Detecting Conditions Favorable to Life on Other Planets
While some may want to believe that detecting planets, with environments that are hospitable to life, is something beyond our technological capacities, NASA would disagree. The Terrestrial Planet Finder evidences a belief that not only can conditions favorable to life be detected, but the effort to do so is also worthwhile. This from the linked article:
"The search for habitable planets and life is founded upon the premise that the effects of even the most basic forms of life on a planet are global, and that evidence for life, or biosignatures, from the planet's atmosphere or surface will be recognizable in the spectrum of the planet's light. Observations across as broad a wavelength range as possible are needed to fully characterize a planet's habitability and to detect signs of life.
Direct imaging detection and spectroscopic characterization of nearby Earthlike planets will be undertaken by the Terrestrial Planet Finder missions. The TPF Coronagraph (TPF-C), planned for launch in 2014, will operate at visible wavelengths. It will suppress the light of the central star to unprecedented levels, allowing it to search for terrestrial planets in ~150 nearby planetary systems. TPF-C will be followed about five years later by the TPF Interferometer (TPF-I). TPF-I will operate in the mid-IR and will survey a larger volume of our solar neighborhood, searching for terrestrial planets around as many as 500 nearby stars."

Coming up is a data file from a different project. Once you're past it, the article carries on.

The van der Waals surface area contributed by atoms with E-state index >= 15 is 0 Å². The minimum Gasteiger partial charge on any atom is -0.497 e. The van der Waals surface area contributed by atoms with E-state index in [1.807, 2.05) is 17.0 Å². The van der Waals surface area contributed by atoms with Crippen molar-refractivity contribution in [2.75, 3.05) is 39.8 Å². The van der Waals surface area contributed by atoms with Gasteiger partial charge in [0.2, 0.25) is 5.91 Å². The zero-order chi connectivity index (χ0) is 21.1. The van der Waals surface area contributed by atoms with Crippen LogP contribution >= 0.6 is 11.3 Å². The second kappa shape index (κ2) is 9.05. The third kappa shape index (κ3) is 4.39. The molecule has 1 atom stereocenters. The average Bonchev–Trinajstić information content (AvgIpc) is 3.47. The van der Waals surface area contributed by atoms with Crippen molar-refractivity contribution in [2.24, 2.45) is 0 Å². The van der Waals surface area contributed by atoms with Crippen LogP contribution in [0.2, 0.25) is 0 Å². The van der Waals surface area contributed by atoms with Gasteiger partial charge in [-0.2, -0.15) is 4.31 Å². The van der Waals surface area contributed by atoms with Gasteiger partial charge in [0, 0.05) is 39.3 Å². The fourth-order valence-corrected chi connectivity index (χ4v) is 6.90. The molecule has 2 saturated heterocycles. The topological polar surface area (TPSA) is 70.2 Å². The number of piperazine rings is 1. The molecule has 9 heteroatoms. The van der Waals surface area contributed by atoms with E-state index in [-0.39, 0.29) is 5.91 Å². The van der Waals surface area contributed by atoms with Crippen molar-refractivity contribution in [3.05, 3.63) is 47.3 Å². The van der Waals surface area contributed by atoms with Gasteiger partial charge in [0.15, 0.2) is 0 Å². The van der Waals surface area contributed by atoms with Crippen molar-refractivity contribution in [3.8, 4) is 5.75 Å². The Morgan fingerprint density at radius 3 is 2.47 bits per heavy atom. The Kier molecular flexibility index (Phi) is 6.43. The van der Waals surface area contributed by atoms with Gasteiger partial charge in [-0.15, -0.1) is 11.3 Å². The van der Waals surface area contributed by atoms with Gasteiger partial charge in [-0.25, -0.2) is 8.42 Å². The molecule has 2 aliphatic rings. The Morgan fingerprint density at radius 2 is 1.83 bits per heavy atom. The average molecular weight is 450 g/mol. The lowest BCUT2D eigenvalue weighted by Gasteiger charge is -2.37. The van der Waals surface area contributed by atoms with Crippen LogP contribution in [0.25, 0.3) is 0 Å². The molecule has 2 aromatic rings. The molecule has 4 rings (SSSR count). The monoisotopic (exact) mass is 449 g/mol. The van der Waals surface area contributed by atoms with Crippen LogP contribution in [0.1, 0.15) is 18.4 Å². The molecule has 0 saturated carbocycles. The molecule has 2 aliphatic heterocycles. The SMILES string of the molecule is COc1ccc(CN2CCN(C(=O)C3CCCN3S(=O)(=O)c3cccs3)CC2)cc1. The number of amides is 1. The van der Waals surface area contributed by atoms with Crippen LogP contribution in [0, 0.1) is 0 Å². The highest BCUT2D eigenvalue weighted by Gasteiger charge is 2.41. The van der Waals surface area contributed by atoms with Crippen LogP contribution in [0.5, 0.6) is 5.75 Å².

While plans for future missions are already underway NASA is not without existing data to support its views. This link discusses data about planets already discovered. From that article:
"Astronomers have captured enough light from two planets far beyond our own solar system to reveal details of their chemical make-up, marking a new phase in the search for extraterrestrial life.
By analysing the faint glow of one of these alien worlds they have found tentative evidence that suggests the presence of chemicals which play a role in one theory of how life began on Earth.
The chemicals, polycyclic aromatic hydrocarbons, may have helped the formation of RNA, the ancestral genetic material of DNA, the building-blocks of life on our own planet.
Although this planet seems to lack water and is at a searing 800 C - which is thought to be much too hot for life - three teams announce today they have successfully carried out the feat on this and one other alien world, marking a breakthrough in the development of techniques capable of scouring the cosmos for signs of life."
NASA efforts offer opportunities to gather data that either confirm or caste doubt on the belief that life exists elsewhere in the cosmos.